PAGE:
Then there was Swanson falls. On it appeared there was a well-defined walking track leading straight down to the falls – but after going around the back of a large Antarctic Beech tree, there was nothing but thick undergrowth. I circled back to the turn off, slid off my boots, rolled up my pants, and made my way up the creek. After 500m of climbing over rotten trees and being caught up in wait-a-whiles, I made it to Swanson Falls.


A Step Back In Time // Border Ranges National Park (NSW) by Conor Moore Swanson Falls

Red Cedar Loop

With wet pants and boots, I squelched along the Red Cedar Loop. This short track takes you to one of the giants of the forest, an enormous thousand-year-old Red Cedar. Many of the cedars in the area were logged across the 19th and 20th centuries, so it’s a wonder how this one managed to go unscathed.


A Step Back In Time // Border Ranges National Park (NSW) by Conor Moore Cedar tree

Pinnacle Lookout

With the hiking and waterfalls done for the day, there was only one thing left to do: catch the sunset at Pinnacle Lookout. This lookout would usually be best at sunrise as it faces eastward over the Tweed Caldera to the coast, but nevertheless, it put on a show for us at dusk.


A Step Back In Time // Border Ranges National Park (NSW) by Conor Moore Pinnacle Lookout


With the sunset done, our time on the Border Ranges came to a close. Buggered after another big day I hopped back into the car, clapped the dirt off my boots and buckled my seatbelt. Better check with Google Maps where I’m heading next…

Essential Gear

  • At least 3 litres of water (more in warmer months)
  • Water purification tablets just in case
  • Lunch and high energy snacks
  • Camera and drybag
  • Insect repellent for leeches
  • Warm clothing (weather changes quickly)
  • Hiking shoes
  • Torch or headlamp
  • Spare pair of socks
  • Topographic map or app (best practice is to always take a physical map)
  • Walking poles (if you have knee issues)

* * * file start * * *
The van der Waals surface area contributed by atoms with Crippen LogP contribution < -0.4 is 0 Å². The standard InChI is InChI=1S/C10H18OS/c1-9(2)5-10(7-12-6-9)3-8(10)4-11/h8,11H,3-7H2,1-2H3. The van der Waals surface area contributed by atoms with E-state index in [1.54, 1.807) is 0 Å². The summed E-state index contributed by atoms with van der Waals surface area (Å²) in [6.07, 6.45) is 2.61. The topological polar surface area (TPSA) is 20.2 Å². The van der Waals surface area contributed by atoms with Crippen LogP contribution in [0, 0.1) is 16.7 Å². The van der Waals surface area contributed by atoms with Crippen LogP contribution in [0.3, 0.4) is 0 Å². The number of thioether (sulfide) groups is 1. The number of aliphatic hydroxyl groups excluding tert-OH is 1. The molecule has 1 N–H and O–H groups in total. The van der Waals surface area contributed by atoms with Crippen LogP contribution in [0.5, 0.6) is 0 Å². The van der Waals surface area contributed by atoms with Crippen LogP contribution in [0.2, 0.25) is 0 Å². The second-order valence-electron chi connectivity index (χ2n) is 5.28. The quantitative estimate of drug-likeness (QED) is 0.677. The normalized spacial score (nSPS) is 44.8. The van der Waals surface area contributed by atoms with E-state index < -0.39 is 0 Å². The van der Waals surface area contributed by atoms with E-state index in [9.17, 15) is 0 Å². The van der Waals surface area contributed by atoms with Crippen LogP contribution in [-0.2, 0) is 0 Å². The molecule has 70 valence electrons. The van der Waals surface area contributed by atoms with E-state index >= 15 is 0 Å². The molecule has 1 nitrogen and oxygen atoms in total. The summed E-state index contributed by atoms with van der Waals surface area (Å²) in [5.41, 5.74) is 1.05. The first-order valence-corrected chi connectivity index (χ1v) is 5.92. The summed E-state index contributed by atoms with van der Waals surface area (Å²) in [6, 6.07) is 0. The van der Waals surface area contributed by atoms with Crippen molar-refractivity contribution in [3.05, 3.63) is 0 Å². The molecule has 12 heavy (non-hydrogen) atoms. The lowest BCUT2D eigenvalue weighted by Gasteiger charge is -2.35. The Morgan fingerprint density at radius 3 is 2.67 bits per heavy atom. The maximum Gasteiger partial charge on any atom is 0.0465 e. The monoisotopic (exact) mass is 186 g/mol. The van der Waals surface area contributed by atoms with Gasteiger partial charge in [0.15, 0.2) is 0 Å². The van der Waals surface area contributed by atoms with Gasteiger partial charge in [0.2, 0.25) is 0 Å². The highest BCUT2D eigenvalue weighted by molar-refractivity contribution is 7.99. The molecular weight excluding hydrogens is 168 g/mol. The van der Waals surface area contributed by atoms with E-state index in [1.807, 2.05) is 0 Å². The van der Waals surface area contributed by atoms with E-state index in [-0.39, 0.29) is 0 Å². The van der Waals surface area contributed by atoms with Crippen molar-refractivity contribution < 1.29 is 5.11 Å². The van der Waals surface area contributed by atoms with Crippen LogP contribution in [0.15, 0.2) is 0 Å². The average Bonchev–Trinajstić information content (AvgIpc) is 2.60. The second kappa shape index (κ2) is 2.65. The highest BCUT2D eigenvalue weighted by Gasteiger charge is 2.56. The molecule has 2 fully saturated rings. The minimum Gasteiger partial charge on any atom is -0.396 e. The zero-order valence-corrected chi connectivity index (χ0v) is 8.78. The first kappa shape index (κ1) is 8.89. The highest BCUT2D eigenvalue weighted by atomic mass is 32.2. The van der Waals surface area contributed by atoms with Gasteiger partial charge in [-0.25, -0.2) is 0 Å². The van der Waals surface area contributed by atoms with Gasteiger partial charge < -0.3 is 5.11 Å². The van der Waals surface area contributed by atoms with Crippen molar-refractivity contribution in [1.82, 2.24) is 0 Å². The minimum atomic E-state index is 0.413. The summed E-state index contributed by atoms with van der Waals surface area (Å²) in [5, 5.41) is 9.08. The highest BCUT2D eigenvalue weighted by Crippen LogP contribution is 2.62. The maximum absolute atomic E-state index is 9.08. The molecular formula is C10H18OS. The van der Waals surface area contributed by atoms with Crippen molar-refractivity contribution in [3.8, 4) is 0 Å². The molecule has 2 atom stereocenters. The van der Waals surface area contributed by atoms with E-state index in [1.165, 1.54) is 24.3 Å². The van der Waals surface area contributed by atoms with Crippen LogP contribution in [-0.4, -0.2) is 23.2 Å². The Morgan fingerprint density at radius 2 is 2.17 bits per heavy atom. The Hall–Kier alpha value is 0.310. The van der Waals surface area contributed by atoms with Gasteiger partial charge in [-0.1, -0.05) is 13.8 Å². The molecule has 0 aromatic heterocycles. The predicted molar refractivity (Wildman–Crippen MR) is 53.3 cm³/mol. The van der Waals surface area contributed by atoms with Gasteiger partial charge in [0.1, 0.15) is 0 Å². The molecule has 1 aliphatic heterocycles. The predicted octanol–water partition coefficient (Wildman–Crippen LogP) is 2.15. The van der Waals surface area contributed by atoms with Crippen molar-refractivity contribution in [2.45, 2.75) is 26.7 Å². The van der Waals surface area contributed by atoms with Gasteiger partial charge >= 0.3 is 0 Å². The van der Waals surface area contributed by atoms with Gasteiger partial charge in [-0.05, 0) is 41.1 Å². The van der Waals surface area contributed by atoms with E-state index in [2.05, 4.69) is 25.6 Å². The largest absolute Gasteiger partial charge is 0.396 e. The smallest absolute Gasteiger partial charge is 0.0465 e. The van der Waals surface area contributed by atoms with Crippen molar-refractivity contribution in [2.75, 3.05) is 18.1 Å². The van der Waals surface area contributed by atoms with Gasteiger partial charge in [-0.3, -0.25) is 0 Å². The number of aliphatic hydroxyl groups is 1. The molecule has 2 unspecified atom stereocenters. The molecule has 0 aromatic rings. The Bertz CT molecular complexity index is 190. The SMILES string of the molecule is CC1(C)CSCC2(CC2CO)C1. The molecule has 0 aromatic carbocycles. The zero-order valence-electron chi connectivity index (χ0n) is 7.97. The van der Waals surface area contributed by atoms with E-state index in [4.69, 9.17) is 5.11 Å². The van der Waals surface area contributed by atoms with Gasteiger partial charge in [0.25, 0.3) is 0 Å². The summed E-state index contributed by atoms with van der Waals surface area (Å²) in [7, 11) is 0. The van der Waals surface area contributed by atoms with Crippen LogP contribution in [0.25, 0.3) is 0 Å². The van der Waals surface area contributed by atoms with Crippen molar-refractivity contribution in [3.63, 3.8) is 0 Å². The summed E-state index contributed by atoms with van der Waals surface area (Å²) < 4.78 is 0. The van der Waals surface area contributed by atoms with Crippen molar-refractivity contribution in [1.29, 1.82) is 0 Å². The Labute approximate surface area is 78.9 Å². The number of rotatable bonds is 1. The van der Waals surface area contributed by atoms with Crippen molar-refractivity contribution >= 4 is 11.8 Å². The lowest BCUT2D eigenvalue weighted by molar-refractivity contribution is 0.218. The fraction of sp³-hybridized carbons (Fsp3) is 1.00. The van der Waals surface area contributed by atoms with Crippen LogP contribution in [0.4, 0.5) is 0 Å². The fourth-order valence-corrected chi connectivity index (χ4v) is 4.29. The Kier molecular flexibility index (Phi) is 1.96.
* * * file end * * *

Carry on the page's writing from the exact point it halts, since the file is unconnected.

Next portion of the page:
How To Get There

From Brisbane, head towards Beaudesert down the Mt Lindesay Highway. Continue along the highway until you reach the town of Rathdowney. From Rathdowney the Running Creek Road will take you on towards the QLD/NSW border. Along the way the road is renamed Lions Road and then Gradys Creek Road as other roads merge along the way.

The next turn will be left onto Simes Road and then another left onto Forest Road. After a few kilometres you will see NSW Parks signs and the turn off into Border Ranges National Park. The Sheepstation Creek Camp Ground is a short drive from the entrance with the turnoff on the left side as you enter the park. Do note that the roads off the highway are dirt/clay and can be very slippery in wet conditions.

Skill Level

Beginner-Intermediate – hiking skills are required to navigate the walking trails. There are sections of moderately steep climbs along the walks which are mostly stepped by large rocks. Creek crossings along the path have narrow timber boardwalks. In wet weather, these dirt walking tracks can become muddy and slippery.

Distance Covered / Elevation Gain / Duration

Border Loop Walk – 1.5km / 30 mins

Palm Forest Walk – 1km / 30 mins

Booyong Walk – 9km one-way / 5-6 hrs

Rosewood Loop – 6km / 1-2 hrs

Red Cedar Loop – 0.75km / 20 mins

Helmholtzia Loop – 1km / 30 mins

Brindle Creek Walk – 6km one-way 3-4 hrs

Falcorostrum Look – 0.65km / 15 mins

Bar Mountain Circuit – 4km / 2 hrs